Sup with you?
I’ve said it before and I’ll say it again. I should probably be building an ark. I live in the south west of England, also known as the west country, and it hasn’t stopped raining. Those climate change deniers should be ashamed of themselves. Muppets.
I’m still wet and cold from the morning dog walk. Furthermore, there are muddy paw prints all over the house.
Back in the virtual world, I’ve started adding sections on Proverbs and Spanish idioms to Surface languages. I’ll add explanations and audio over time. Many of the proverbs are ones that I particularly like or find amusing or interesting for some reason. If you have favourite proverbs/idioms in (foreign) languages (and tell me) I’ll add them over time.
The same can be said for idioms. I have a lot which I will add to SL as and when. I’ve been learning Spanish for years, and need somewhere to record the idioms I have learnt – before I forget them.
What comes next?
Surface Languages is always a work in progress, and occasionally I write lists of what I intend or would like to add. Sometimes I ignore these lists but also it isn’t always easy to find translators (for example) in a specific language.
In no particular order :-
Add the Belarusian language.
Add a clock game for Polish and Spanish. I’m learning to tell the time in Polish. And struggling. So what better way to help me than add some neat ‘telling the time’ clock type game.
Add audio for the Spanish proverbs and idioms.
I’ve always liked and enjoyed using proverbs and idioms.
A proverb is ‘a short pithy saying
in common use, a concise sentence … held to express some general truth‘ and a maxim ‘a proposition expressing a general truth‘ according to the OED.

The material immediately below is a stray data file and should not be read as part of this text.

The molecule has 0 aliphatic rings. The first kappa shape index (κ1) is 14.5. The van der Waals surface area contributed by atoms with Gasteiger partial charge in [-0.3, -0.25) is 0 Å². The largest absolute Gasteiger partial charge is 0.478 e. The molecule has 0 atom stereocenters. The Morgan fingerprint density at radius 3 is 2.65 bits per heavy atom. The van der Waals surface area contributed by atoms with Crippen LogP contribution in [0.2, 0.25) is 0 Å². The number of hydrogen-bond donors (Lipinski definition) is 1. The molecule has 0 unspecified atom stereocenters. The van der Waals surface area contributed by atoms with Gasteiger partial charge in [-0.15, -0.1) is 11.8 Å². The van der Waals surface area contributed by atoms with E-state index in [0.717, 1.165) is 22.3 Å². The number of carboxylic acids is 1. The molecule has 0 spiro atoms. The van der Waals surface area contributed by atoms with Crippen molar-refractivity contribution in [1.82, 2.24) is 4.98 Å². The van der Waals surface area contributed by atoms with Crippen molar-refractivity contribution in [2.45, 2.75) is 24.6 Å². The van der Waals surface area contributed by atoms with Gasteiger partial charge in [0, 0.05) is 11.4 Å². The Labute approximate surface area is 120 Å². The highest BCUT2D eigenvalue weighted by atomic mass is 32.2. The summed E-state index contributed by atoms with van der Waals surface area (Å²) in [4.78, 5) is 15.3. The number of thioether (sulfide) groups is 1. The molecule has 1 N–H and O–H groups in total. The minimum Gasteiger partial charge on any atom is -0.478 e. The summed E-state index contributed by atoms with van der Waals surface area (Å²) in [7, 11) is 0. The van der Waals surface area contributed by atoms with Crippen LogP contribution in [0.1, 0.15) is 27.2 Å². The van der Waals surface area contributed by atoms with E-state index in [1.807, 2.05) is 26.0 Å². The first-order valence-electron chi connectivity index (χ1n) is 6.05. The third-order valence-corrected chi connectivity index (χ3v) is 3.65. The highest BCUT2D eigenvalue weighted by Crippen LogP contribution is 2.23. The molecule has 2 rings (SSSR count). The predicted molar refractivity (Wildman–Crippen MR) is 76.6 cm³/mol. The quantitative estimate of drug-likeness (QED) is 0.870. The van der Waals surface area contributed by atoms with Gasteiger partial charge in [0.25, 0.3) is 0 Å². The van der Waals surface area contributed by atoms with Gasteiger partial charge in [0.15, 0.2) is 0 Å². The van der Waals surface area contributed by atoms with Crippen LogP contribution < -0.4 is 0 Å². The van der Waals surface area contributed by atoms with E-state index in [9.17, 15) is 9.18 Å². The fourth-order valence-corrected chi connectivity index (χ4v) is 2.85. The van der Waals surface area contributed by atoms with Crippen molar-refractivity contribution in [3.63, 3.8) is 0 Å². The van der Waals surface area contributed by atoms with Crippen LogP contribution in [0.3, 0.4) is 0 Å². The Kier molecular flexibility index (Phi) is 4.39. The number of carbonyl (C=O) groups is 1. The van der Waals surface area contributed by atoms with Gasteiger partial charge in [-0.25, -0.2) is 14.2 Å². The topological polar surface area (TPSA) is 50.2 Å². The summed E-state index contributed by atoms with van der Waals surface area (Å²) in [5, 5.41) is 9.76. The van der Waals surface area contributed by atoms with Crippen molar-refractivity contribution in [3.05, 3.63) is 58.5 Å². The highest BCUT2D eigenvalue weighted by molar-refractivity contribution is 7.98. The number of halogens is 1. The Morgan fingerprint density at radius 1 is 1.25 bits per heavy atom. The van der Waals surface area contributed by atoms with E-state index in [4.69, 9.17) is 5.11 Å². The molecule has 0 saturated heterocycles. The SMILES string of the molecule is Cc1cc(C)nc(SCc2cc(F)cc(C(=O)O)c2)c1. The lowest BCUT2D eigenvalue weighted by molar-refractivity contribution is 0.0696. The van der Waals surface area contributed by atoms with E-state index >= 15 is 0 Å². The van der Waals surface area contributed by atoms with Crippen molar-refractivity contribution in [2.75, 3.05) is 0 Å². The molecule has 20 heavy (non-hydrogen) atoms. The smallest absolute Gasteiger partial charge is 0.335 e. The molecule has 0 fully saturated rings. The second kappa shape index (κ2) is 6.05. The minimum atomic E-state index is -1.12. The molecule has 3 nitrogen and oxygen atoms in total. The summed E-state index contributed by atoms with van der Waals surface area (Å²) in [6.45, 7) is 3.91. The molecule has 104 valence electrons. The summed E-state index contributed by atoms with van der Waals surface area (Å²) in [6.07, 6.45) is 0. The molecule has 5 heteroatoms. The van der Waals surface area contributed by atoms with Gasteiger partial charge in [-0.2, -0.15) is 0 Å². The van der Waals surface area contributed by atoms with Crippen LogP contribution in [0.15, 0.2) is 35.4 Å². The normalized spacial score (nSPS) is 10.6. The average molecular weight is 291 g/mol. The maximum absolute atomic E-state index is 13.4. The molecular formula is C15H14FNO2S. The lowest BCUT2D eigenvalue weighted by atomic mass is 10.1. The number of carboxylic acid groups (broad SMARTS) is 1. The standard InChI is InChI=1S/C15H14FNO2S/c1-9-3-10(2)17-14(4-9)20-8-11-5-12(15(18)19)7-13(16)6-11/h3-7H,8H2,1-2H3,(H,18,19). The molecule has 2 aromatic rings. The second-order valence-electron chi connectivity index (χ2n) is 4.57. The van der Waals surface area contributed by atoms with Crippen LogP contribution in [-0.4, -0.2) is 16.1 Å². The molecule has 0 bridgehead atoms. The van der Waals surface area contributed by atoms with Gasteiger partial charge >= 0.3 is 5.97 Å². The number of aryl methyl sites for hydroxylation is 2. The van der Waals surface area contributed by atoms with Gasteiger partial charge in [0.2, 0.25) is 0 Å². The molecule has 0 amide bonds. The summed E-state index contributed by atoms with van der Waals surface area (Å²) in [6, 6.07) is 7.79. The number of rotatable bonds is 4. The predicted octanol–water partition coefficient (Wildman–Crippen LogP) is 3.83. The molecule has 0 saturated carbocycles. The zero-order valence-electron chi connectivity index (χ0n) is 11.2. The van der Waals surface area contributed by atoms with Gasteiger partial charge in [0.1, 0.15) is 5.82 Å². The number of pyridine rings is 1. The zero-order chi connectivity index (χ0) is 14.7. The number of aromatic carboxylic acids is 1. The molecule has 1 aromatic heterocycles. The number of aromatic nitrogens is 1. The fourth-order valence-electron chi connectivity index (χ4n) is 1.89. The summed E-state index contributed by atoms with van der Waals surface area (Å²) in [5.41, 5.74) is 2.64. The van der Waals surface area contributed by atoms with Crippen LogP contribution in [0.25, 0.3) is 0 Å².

An idiom is (among other things) ‘a phrase etc which is understood by speakers of a particular language despite its meaning not being predictable from that of the individual words‘.
So, I presume that ‘once in a blue moon’ or ‘dog days’ (the sultry days of summer) are idioms.
I’m starting to add sections on proverbs and idioms to Surface Languages in different languages.
I’m going to ignore the ‘in common use’ part of the definition as it could prove too limiting. A proverb such as ‘an old bull plows a straight furrow’ (thanks Dad) wouldn’t be included in that rather strict definition. (Interestingly it doesn’t seem to exist on the internet …. Well, you could knock me down with a feather.)
Breaking News. It seems following the comment below that the reason it doesn’t exist anywhere on the internet is that someone (Dad) changed the original slightly. The original proverb is ‘an old ox makes a straight furrow’. Apparently.
This will be as in so much in life a ‘work in progress’. Whenever I have enough proverbs/idioms in a given language I will try and have audio recorded. I also need some way of comparing the same proverb in different languages.
I need to sleep on this (literally) before starting. I like the idea but can’t decide on the best implementation.
I’ll be tickled pink when I’ve added this, but remember Rome wasn’t built in a day.